She had a bad heart when I knew her, and this may have been the reason why she died at the age of only 61 in 1964. I did not know of her death for some time, so missed her funeral. I may well be the last friend of Eulabelle’s who is left. No one should think she talked like she does in this film, where she had to play a typical housemaid in an apron who talks folksy, and where she has to say things like: ‘It’s the voodoo, that’s what it is!’ How Eulabelle would have laughed to think she would be remembered for such inane conversation and for playing up to the stereotype of the stupid servant. She was one of the liveliest and most interesting people I ever knew, never a dull moment, a mind as sharp as a whip, and a heart of gold. But I can imagine the satisfaction which she would have experienced from pocketing the check for appearing in this rubbishy horror film, as she was always poor, and needed to pay the rent. Good old Eulabelle. Now she is freed from paying rent, and freed from the constraints of having skin with a colour which confined and delimited her life and her work. She may have been ‘only a black character actress’ to some people, but to me she had more character than any role she ever played.”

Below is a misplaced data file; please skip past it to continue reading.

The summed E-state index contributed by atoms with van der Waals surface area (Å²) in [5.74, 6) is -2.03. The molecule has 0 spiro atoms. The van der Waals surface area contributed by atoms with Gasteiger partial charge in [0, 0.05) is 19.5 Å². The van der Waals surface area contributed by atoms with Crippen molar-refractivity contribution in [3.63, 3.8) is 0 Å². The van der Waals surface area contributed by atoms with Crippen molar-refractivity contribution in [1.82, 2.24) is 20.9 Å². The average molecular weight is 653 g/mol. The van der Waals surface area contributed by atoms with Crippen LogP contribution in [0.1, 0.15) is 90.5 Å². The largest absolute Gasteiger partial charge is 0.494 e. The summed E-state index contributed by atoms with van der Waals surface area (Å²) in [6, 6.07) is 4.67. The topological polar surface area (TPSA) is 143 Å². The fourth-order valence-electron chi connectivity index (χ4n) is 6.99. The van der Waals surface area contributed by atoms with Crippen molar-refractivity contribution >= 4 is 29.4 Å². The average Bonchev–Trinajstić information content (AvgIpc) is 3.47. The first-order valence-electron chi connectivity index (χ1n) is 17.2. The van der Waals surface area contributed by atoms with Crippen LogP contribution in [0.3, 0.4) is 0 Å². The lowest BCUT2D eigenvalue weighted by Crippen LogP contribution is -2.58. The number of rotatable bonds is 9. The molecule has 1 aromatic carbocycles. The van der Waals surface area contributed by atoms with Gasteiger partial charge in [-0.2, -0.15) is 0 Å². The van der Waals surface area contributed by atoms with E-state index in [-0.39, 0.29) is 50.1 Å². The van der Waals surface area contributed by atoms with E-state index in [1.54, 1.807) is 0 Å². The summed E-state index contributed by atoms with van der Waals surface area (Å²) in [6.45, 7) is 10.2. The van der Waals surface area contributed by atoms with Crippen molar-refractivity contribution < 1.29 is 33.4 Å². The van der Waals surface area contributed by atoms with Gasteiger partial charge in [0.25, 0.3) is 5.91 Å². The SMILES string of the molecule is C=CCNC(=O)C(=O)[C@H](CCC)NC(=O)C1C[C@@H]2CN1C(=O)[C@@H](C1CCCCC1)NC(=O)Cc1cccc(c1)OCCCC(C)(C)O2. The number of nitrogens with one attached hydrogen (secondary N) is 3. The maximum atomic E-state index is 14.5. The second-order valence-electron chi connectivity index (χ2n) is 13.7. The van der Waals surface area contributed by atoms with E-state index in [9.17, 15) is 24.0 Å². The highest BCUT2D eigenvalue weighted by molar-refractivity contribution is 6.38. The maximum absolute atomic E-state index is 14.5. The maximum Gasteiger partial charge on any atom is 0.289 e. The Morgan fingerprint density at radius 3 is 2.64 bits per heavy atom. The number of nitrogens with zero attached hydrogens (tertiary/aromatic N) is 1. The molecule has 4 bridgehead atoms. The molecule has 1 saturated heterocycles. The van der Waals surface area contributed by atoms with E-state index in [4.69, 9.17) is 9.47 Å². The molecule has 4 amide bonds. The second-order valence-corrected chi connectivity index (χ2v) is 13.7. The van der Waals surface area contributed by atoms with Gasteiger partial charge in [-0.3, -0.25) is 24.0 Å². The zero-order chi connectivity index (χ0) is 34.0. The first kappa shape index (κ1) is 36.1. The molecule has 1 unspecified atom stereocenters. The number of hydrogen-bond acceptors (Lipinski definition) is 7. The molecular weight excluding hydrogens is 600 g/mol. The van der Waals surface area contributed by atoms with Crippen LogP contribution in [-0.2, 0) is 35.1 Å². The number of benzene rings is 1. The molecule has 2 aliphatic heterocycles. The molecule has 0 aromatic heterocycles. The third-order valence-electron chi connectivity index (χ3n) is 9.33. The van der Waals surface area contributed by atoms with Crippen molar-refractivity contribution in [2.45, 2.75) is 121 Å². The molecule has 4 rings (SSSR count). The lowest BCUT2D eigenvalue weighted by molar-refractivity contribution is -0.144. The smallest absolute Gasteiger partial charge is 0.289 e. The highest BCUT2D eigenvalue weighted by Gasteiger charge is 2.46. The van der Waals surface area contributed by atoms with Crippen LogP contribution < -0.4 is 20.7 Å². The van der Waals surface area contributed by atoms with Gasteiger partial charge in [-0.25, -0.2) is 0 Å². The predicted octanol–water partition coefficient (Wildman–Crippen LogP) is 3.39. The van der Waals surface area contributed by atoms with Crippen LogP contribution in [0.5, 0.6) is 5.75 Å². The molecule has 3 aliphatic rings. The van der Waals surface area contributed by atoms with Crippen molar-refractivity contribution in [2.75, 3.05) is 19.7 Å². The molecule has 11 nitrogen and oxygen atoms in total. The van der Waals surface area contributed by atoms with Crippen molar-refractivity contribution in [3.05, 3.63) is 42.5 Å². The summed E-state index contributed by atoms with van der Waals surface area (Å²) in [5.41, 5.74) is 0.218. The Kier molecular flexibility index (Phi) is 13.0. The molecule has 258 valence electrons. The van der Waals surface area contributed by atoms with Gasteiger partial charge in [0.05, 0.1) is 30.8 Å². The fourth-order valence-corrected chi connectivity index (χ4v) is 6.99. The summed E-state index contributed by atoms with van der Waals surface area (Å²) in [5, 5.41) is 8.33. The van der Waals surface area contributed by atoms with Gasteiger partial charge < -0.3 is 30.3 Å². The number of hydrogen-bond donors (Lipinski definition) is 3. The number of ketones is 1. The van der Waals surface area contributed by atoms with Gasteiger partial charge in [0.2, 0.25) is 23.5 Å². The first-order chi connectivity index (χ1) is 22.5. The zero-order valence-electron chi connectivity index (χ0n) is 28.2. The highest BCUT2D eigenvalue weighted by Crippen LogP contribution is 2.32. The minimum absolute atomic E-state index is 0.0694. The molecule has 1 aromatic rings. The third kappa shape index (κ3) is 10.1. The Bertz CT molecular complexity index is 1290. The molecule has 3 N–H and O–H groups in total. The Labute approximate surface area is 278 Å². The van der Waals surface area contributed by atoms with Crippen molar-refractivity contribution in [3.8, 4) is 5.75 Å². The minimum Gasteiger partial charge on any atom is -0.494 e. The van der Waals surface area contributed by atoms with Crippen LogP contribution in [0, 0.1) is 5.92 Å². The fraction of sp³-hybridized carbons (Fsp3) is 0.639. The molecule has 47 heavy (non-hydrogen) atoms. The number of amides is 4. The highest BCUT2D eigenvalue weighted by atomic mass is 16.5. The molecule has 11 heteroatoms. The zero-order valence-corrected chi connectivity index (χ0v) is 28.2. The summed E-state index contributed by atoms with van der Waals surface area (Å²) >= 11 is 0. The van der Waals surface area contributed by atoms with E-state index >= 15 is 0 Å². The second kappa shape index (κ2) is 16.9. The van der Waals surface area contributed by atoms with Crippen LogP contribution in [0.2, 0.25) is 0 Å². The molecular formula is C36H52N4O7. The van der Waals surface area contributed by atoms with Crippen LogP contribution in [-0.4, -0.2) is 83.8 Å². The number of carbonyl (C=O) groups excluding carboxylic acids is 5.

For more readings, try books by Rex Hurst.